There is nothing more frustrating than being consistent with your nutrition and training yet not seeing the results that you had hoped for.
One factor that is often overlooked in the process of getting in shape is stress and the effect it can have on our bodies. We are all aware of how stress can harm us mentally but let’s look at some of the physical effects.
Cortisol is a hormone released in the adrenal cortex in response to stress and also correlating with circadian rhythms.
Cortisol helps us cope with stress by shutting down unnecessary functions like our reproduction and immune systems to help our body send all its energy to deal with the stress at hand.
This is meant to be a very short process however with modern living (especially in London) we are constantly in a semi stressed fight or flight state.
How does this interfere with fat loss?
Chronically elevated cortisol can lead to to an increase in blood glucose levels…this is great if you need to run away from danger like a bear attacking you but during a normal day this could lead to carbohydrates you eat getting unnecessarily shuttled to your fat cells.
Cortisol elevated for a long period of time can also break down muscle proteins needed for the formation and maintenance of lean muscle tissue.
Sleep and immune systems can also be hit. If sleep is poor and you keep getting sick then you won’t be able to be getting quality workouts in, you may make emotional food choices (Cake for me!) and all this will lead to more emotional stress fuelling a viscous circle.
So how do we control this?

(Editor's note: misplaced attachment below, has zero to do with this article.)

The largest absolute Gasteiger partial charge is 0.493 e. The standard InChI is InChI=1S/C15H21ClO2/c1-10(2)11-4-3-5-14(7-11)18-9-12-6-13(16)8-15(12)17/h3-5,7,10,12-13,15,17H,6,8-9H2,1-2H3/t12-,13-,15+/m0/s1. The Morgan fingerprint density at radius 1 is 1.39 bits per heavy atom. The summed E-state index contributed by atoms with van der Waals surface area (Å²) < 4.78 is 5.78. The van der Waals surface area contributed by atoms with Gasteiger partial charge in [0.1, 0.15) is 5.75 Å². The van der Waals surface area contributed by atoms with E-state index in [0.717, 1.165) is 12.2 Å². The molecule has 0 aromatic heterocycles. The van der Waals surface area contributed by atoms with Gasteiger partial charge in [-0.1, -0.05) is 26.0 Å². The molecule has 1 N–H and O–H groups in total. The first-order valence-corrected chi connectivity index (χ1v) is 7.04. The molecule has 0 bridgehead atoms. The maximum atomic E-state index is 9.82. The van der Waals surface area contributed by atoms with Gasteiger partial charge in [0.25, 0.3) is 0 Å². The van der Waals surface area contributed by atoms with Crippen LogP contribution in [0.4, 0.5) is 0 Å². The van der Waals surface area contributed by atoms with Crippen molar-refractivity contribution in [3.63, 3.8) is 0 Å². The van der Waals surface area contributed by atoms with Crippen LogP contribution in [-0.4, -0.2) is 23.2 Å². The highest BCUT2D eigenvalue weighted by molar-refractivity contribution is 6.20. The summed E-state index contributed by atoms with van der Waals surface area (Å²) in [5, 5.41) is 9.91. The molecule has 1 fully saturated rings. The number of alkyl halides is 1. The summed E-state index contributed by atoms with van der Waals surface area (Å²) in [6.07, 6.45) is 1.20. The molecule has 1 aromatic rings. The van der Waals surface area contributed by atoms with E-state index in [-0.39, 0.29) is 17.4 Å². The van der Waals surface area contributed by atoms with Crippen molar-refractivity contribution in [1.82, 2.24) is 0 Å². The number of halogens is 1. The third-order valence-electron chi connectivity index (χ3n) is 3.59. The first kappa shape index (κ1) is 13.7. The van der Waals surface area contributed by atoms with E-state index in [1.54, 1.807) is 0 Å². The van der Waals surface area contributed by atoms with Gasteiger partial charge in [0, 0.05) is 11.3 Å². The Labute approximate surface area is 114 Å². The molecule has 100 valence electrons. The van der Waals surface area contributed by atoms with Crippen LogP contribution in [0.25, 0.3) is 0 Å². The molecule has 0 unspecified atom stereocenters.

Now I’m not hippy but taking 30 minutes to switch your phone, email and TV off and to just sit and concentrate on breathing can massively reduce daily stress. Think about all the things you’re thankful for when you do this.
Try and get a routine of going to sleep at the same time every night. Keep your room as dark as possible, minimise electrical items in the room and avoid drinking alcohol before bed.
Not every workout needs to kill you. If you are feeling low on energy tell your coach so they can adjust to this or take an extra days rest.
Keep a food diary and note down if you are making food choices on emotional impulse. Make sure you eat a balance of protein, carbohydrates, fats and greens.
Plan at least 2 holidays a year. This will give you something positive in your diary to look forward to and you will be able to relax completely and be more productive when you return.
If you enjoyed this article you may find this interesting too on how you can improve sleep for better results.
We help our members with a nutritional programme that works for them, if you’re struggling, give us a shout at our gym or try out our personal training and we’ll help you work out a plan that suits you.